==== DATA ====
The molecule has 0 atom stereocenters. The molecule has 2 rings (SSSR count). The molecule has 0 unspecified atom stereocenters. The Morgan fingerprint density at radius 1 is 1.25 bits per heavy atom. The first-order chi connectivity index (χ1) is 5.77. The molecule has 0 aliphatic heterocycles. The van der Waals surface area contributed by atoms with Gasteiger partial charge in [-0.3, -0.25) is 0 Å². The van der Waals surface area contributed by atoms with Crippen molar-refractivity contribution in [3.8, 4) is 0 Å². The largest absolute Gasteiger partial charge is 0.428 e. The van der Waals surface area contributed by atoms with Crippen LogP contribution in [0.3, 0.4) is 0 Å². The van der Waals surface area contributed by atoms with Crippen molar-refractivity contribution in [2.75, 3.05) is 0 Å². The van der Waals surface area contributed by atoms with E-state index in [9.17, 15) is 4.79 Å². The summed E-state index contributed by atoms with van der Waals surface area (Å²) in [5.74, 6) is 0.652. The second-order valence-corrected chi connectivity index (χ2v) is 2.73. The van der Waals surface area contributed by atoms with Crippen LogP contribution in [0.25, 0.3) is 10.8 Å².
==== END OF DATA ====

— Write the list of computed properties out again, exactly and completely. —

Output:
The molecule has 0 atom stereocenters. The molecule has 2 rings (SSSR count). The molecule has 0 unspecified atom stereocenters. The Morgan fingerprint density at radius 1 is 1.25 bits per heavy atom. The first-order chi connectivity index (χ1) is 5.77. The molecule has 0 aliphatic heterocycles. The van der Waals surface area contributed by atoms with Gasteiger partial charge in [-0.3, -0.25) is 0 Å². The van der Waals surface area contributed by atoms with Crippen molar-refractivity contribution in [3.8, 4) is 0 Å². The largest absolute Gasteiger partial charge is 0.428 e. The van der Waals surface area contributed by atoms with Crippen LogP contribution in [0.3, 0.4) is 0 Å². The van der Waals surface area contributed by atoms with Crippen molar-refractivity contribution in [2.75, 3.05) is 0 Å². The van der Waals surface area contributed by atoms with E-state index in [9.17, 15) is 4.79 Å². The summed E-state index contributed by atoms with van der Waals surface area (Å²) in [5.74, 6) is 0.652. The second-order valence-corrected chi connectivity index (χ2v) is 2.73. The van der Waals surface area contributed by atoms with Crippen LogP contribution in [0.25, 0.3) is 10.8 Å².